Troubleshoot log collection in AWS 🔗
See the following topics when experiencing issues collecting logs from AWS.
CloudFormation stack was not created 🔗
You fully control the process of creating the CloudFormation stack, which is executed with the permissions associated with your user. The template contains a lambda function and a role required to forward logs from Cloudwatch and S3 buckets. If any errors occur, AWS displays a specific error message.
To learn more about supported templates, see the README on GitHub.
I created an integration, but I don’t see any logs 🔗
If you created the integration recently, it might take some time for the logs to appear in your account. The job that makes your logs notify Splunk AWS Log Collector runs every minute, so it might take a short while to subscribe to a new resource. AWS logs delivery inside AWS (to CloudWatch log groups, or to S3 buckets) and AWS lambda triggering can introduce additional delay. Check AWS documentation for more details.
If you still don’t see any logs after 15 minutes, check the IAM policy you’ve used to set up the AWS connection. We recommend using the provided IAM policy. If you still don’t see the logs, please contact our support.
You can activate debug mode on the log forwarding lambda function: Add
LOG_LEVEL=DEBUG in the Environment variables section under Configuration. If you see log forwarding calls fail due to a 503 HTTP error, you might be exceeding logs limit. To fix this, contact our support.
CloudFront access logs are not being collected 🔗
CloudFront is a global service, and its logs can be stored in any of the standard AWS regions. Each CloudFront instance can have an S3 target bucket to access configured logs. Splunk AWS log collection can only grab the logs if the S3 bucket is located in a region Splunk AWS log collection can access. Use the provided IAM policy to ensure the Splunk Observability Cloud back end has the required permissions.
I don’t see logs from some instances 🔗
Make sure your IAM policy allows access to the instances, their regions, or the regions where they send logs. If the service instance was recently created, it might take up to 15 minutes for the Splunk Observability Cloud back end to start gathering logs from it.
AWS allows you to configure only one notification of a given kind when a new log file appears, and S3 event files are created. If the bucket where an instance’s logs are stored already notifies another lambda function of a file creation, Splunk Observability Cloud cannot add its subscription on top of that. You can either remove the pre-existing notification configuration, or narrow it by specifying a prefix and a suffix in such a way that the log files won’t be triggering your pre-existing lambda function. If that’s not possible, contact us for assistance to modify your AWS architecture to work around the limitation.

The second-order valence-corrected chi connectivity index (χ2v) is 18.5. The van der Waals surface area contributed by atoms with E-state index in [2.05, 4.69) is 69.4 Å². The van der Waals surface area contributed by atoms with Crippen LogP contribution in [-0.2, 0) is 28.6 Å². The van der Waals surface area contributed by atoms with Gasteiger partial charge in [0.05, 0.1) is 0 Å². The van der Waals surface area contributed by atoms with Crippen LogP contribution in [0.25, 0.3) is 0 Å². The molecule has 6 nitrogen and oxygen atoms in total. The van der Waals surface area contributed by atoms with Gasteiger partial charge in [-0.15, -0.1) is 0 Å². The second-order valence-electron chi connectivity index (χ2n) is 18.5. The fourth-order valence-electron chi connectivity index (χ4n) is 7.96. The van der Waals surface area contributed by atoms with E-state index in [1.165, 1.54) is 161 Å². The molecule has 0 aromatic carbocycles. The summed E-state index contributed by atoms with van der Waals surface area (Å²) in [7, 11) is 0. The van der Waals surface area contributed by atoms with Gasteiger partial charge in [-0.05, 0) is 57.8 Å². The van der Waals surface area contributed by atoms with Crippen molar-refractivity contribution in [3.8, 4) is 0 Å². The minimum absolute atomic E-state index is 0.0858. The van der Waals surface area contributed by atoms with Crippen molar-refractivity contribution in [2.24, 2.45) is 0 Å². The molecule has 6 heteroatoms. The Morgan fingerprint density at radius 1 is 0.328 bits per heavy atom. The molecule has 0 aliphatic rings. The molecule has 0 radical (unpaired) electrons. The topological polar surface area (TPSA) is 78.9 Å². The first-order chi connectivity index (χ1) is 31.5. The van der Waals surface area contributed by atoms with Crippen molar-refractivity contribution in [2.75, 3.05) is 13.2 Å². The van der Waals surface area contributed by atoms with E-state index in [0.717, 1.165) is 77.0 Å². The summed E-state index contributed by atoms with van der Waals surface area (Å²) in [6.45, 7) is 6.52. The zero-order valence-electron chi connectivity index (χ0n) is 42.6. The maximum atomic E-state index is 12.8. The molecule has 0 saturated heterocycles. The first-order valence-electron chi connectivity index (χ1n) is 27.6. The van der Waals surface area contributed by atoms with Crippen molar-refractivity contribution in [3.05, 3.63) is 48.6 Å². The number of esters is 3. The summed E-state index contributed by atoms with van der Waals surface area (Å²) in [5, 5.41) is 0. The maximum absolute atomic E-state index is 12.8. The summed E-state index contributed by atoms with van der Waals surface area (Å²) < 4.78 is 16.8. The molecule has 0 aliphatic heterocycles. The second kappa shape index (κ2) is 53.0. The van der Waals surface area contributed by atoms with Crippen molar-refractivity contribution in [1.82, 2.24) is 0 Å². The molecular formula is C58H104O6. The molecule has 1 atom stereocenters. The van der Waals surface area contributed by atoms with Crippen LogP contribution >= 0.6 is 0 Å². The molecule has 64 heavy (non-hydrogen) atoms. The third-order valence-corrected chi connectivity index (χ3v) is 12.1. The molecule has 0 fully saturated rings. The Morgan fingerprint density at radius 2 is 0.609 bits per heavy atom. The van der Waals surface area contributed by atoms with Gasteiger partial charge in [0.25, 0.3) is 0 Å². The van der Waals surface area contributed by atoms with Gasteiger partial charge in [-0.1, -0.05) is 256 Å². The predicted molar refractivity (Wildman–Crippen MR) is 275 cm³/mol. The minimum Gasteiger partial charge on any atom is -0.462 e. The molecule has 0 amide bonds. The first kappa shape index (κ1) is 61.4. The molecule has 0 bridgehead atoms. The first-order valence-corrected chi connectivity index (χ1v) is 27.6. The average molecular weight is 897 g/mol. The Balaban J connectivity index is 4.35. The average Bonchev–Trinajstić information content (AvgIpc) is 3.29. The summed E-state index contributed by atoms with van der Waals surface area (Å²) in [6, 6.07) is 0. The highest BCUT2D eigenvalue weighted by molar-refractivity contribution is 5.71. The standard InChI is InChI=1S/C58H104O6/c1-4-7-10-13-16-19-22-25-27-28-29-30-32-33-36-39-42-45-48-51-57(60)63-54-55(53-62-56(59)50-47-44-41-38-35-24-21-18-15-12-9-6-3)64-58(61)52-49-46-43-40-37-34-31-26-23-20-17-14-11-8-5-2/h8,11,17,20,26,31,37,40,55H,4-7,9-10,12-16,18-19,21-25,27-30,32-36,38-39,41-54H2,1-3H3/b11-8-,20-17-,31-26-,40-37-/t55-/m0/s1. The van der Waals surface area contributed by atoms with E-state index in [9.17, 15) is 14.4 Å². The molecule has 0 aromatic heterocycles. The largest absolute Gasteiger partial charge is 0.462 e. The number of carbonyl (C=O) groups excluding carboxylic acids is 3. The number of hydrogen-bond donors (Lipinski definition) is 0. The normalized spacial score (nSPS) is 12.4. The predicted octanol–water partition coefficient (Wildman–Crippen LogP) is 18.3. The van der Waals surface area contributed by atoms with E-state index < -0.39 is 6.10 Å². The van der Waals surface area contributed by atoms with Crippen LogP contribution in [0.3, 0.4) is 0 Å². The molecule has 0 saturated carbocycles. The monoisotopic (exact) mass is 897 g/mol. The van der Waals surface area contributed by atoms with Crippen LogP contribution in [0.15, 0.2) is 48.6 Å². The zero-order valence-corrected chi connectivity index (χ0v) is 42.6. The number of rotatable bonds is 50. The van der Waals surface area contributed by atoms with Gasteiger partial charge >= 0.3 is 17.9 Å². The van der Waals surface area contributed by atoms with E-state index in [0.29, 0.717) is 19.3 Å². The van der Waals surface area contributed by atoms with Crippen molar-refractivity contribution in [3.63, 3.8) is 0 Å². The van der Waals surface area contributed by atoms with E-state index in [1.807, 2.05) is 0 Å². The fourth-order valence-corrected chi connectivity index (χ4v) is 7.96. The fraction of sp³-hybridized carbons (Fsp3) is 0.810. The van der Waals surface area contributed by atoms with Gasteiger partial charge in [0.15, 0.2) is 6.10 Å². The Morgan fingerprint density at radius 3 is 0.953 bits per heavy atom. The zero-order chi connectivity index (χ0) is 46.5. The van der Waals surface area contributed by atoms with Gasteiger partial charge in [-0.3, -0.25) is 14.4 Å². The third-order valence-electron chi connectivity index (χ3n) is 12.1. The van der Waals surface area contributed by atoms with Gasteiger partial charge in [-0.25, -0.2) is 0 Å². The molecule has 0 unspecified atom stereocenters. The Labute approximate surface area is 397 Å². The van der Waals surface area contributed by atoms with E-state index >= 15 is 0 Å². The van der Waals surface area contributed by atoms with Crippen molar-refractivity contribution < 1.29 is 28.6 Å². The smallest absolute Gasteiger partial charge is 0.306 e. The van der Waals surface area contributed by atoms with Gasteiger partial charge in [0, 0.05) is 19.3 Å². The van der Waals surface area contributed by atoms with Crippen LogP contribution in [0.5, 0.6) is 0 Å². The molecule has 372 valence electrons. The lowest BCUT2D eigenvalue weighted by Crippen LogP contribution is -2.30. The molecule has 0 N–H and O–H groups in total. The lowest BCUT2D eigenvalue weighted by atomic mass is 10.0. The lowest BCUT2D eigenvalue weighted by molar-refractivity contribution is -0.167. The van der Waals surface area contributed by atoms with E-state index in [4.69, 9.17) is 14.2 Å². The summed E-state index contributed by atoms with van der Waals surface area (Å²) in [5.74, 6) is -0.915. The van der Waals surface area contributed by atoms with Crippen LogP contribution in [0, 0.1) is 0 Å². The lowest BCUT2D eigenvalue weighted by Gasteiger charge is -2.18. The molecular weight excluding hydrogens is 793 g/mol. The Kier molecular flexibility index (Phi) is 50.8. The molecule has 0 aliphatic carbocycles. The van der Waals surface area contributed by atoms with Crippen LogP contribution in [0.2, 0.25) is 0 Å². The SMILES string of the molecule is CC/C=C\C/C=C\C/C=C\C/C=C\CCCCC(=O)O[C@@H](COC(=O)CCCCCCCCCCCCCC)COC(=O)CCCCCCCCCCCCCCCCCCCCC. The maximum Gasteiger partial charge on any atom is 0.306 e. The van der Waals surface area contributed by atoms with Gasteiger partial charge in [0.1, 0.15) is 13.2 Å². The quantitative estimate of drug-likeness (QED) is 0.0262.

I don’t see logs from some of my S3 buckets 🔗
Some AWS services use S3 buckets to store their logs, and sometimes the S3 bucket is located in a different region from the service that produces those logs. In such cases make sure to deploy the
splunk-aws-logs-collector lambda function using the CloudFormation template in all AWS regions where S3 buckets with logs are located.
I have deactivated logs collection, but logs are still gathered by Splunk Observability Cloud 🔗
It might take up to 15 minutes for the Splunk Observability Cloud back end to cancel log subscriptions. There might be additional delays introduced by the AWS logs delivery process.
The back end needs log related permissions to cancel log subscriptions. If log related permissions are removed from the AWS IAM policy (or the entire policy is removed), the back end cannot run the cleanup procedure. Make sure to deactivate log collection on the Splunk Observability Cloud side first, and clean up on AWS side later.
I deactivated the integration or changed its settings, but logs are still being collected! 🔗
If you deactivate a part or all the integration, our back end job will attempt to clear all notifications and subscriptions it has previously created, which might take up to 15 minutes. However, if you also remove IAM permissions, the attempt might fail.
To stop sending any logs to Splunk Observability Cloud, delete the Splunk AWS Logs collector lambda from the region where you wish to stop collecting logs.
How does log subscription clean-up work? How can I try to clean up logs again? 🔗
When you deactivate log synchronization (or an entire AWS integration), Splunk Observability Cloud attempts to clear all the log-related notifications and subscriptions that had been created. This process might take up to 15 minutes and removes both notifications from S3 buckets and subscriptions from CloudWatch Log Groups.
The clean-up procedure might fail if you remove IAM permissions or due to throttling, for example if there are too many API calls to update CloudWatch Log Groups subscriptions.
To retry the clean-up process, you have two options:
Splunk Observability Cloud UI (beta feature - limited availability): Go to the context menu in the integration list and select Cleanup.
Assisted log subscription clean-up failed. How do I clean up log subscriptions manually? 🔗
Log synchronization on your AWS account is handled by the Splunk AWS Logs Collector lambda function, which is deployed using one of the available CloudFormation templates.
To manually remove log sync in all your AWS regions, you need to either remove the entire Cloud Formation stack (recommended) or just the lambda function.
Optionally you might also need to review your S3 buckets notifications settings and CloudWatch Log Groups subscription filters and remove Splunk Log Collector related entries.
For S3 bucket notifications, remove all event notifications with the destination set to the
For CloudWatch Log Groups, remove the subscription filter called Splunk Log Collector from all log groups.